Social scientists: Women bore much of the brunt of oil spill
Women bore much of the brunt of the oil spill that ravaged Guimaras Island as some disaster response and rehabilitation programs failed to consider their specific needs, a research of social scientists showed.
In their paper "Gender Perspectives in Disaster Responses and Interventions to MT Solar I Oil Spill," University of the Philippines in the Visayas (UPV)-based social scientists said that while there were efforts towards gender equality, some of the programs were inappropriate in addressing specific needs especially of women during the disaster.
"Most of these projects have not fully integrated gender equality and women's empowerment concerns in the different stages of project management, implementation and monitoring..." according to the research conducted by Rosario Asong, Ebonia Seraspe, Diana Aure and Rosario Panganiban.
The result of the research has been presented in international conferences on fisheries and women and during the recent 2nd National Conference on the Solar I Oil Spill.
Around 2 million liters of bunker fuel was spilled on the waters of Guimaras after the cargo ship MT Solar I sank on August 11, 2006 due to rough seas southeast of the island. The cargo ship was chartered by Petron Corp. and was transporting the fuel from Bataan to Zamboanga.
The researches conducted the study among members of disaster response and rehabilitation agencies and residents of affected barangays in Guimaras including 203 female and 157 male victims.
Most of participants were engaged in fishing, seaweed farming, shell gathering, fish vending, fish processing livestock and poultry raising, rice farming and charcoal making.
Asong said they conducted the research because of the lack of studies on strategies on oil spill related disaster which addresses gender issues and concerns.
"Natural and human-made disasters usually hit women and children the hardest and we wanted to find out if the programs and projects in response to the disasters recognize this predicament," Asong said in a recent interview.
Asong said the the study showed that the oil spill and "gender-biased" response and rehabilitation programs reinforced the multiple burden on women.
The research showed that women victims were mostly engaged in shell gathering, fish processing, fish vending and seaweed farming and are limited to work near the shore because of their traditional roles of looking after the children, house, and gardens.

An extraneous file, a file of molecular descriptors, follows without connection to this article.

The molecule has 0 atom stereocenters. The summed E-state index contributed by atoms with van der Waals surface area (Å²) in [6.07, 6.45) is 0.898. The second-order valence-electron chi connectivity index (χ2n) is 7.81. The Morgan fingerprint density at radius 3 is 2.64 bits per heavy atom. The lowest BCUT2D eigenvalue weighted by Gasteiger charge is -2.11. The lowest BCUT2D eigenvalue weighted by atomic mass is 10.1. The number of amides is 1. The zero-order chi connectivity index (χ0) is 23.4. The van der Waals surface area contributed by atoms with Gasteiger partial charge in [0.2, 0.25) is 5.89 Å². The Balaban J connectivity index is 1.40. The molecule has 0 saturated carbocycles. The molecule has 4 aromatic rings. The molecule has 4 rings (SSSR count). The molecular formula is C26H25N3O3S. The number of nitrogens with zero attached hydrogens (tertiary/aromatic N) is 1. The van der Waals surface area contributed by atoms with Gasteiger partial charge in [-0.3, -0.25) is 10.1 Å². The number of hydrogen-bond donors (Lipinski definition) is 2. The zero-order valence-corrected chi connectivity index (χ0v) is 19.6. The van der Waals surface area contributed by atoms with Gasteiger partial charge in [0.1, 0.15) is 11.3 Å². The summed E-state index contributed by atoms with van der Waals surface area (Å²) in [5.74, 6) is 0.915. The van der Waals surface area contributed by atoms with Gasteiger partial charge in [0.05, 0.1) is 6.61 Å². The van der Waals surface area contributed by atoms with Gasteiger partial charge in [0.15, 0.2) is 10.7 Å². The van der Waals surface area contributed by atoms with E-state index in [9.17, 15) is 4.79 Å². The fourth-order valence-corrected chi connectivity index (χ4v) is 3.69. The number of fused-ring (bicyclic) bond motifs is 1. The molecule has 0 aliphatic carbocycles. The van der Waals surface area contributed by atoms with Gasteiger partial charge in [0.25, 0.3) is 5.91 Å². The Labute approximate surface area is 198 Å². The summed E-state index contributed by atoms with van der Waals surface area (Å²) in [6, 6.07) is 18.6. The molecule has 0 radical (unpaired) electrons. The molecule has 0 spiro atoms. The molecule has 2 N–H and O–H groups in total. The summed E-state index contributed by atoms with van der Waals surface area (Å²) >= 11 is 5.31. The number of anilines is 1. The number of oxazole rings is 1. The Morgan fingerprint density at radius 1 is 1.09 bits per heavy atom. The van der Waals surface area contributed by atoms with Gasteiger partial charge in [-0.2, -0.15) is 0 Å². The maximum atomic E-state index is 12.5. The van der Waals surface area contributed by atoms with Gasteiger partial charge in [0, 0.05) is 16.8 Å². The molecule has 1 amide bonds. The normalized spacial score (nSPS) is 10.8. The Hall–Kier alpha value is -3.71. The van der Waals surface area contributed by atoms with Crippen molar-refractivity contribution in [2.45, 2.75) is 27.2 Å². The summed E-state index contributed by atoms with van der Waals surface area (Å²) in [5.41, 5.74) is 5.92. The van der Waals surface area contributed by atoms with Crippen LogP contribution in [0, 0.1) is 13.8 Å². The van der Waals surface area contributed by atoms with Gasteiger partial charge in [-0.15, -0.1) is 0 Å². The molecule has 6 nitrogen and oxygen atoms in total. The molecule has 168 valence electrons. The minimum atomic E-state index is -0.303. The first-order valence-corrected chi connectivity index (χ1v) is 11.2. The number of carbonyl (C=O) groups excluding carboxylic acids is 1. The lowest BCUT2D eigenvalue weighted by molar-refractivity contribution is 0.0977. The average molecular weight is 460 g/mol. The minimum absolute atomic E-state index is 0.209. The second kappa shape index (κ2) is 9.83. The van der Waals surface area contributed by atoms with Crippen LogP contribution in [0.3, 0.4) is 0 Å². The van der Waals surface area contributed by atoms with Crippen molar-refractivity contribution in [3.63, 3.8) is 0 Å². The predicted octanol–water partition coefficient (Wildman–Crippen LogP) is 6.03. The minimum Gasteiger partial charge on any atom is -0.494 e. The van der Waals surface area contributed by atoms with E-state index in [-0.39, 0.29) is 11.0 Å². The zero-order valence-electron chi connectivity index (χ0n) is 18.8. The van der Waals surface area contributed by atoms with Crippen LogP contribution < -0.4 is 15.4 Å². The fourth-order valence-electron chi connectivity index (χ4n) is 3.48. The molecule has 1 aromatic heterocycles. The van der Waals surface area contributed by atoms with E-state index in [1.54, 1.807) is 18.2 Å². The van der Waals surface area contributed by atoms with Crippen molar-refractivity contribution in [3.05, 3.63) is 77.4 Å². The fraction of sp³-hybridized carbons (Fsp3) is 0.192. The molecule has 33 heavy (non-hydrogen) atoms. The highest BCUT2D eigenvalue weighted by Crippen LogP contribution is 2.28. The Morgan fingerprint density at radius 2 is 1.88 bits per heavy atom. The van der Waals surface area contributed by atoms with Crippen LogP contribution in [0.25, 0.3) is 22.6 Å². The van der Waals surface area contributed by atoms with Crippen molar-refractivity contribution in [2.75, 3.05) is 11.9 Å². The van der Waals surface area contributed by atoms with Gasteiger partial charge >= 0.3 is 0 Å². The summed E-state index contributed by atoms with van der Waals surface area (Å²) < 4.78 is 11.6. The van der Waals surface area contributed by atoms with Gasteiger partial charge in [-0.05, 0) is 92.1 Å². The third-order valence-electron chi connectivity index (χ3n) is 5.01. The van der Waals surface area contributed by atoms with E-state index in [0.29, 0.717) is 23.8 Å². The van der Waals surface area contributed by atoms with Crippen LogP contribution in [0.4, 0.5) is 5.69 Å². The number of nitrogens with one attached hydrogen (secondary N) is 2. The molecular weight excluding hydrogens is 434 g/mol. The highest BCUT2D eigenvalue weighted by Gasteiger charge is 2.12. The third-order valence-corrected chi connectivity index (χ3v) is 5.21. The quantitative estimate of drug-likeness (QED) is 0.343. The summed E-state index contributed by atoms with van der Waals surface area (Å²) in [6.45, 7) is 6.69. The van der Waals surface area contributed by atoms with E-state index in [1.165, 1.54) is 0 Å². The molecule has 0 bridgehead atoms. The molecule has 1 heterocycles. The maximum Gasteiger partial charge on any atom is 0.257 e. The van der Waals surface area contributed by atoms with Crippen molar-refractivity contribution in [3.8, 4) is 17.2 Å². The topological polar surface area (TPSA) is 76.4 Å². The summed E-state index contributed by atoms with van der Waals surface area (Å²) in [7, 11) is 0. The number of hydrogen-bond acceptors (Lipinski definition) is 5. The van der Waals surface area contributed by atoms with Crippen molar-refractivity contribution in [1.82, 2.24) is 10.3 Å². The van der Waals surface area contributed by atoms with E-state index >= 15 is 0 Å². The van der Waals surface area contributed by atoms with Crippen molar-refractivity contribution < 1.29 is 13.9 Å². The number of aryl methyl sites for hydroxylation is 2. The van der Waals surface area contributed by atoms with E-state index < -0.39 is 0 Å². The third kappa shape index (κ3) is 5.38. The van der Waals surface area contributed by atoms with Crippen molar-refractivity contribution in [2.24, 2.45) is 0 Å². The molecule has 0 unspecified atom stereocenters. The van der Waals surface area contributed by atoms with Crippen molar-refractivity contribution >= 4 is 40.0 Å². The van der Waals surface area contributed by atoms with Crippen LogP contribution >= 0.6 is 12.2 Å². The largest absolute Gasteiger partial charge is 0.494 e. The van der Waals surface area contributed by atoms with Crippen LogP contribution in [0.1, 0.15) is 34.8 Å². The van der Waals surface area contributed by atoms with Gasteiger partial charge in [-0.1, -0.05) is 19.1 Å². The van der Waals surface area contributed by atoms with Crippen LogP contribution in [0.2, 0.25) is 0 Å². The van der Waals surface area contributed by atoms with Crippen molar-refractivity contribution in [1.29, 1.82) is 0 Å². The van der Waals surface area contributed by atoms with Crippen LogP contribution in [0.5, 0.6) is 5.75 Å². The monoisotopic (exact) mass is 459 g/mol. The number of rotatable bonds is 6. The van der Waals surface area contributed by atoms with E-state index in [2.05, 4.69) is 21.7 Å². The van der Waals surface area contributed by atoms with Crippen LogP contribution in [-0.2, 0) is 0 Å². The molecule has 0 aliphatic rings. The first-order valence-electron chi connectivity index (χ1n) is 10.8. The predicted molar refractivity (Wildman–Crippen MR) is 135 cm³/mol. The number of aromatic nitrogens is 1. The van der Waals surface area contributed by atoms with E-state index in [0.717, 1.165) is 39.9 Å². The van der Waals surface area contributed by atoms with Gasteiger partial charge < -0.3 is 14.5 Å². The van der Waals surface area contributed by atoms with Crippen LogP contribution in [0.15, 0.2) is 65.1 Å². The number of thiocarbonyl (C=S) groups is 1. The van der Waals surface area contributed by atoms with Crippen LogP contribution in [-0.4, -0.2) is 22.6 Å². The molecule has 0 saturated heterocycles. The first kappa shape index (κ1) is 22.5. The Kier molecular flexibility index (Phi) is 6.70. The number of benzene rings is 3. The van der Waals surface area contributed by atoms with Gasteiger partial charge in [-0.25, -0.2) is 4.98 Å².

But they were active along with their family in volunteering to help contain the oil slick by using indigenous materials as dispersant.
The women were involved in putting up improvised oil spill booms and in the clean-up activities as alternate to sick/overly exhausted or absent husbands. They were also involved in the cash-for-work scheme during the clean up comprising a third of the 1,042 cleaners.
Women and children were greatly affected during the evacuation of 1,120 residents at the height of the oil spill most vulnerable to diseases caused by inadequate potable water, shelter and food, according to the study.
Women were also forced to employ as household help, farm laborers or engage in charcoal making because of the low fish catch of men after the oil spill.
But during the clean-up and rehabilitation, the women were only secondary to their husbands in terms of decision-making and allocation of assistance.
Men were designated as heads of family while the women were recruited either as substitutes for their husbands who were either incapacitated or absent.
"The payments for income loss of income were gender-biased, based on reinforcing the pre-existing patters of income," according to the study.
The average compensation given to victims range from P3,000.00 to P23,000.00. But men received an average of P13,184 while women were given an average of P11,314.
It said that most of the women gathered shells received the lowest payments after the oil spill.
"The perception remains that the women have less significant responsibilities when the work they do is less paid or not paid at all and the that women's productive activities are only supplementary to men's," the researchers said in their paper.
Some alternative livelihood projects also failed to consider the situation and needs of women from the planning up to the implementation stages.
The study noted that micro-finance projects aimed at helping the victims had meetings held between 9 a.m. to 11 a.m. when mothers and children are busy preparing meals for the family and other household chores resulting to the failure of women beneficiaries to attend the meetings.
Some projects with loan application forms also required women beneficiaries to have the consent of their husband.
The study made several recommendations for relief and rehabilitation programs and agencies in dealing with disasters.
These include the identification of specific needs and priorities of each sectoral group and to consider these in planning processes and allocation of resources; conducting an assessment of vulnerabilities in the environment and people based on age, gender and socio-economic status; and the mainstreaming of gender in all policies, strategies, structures and mechanisms.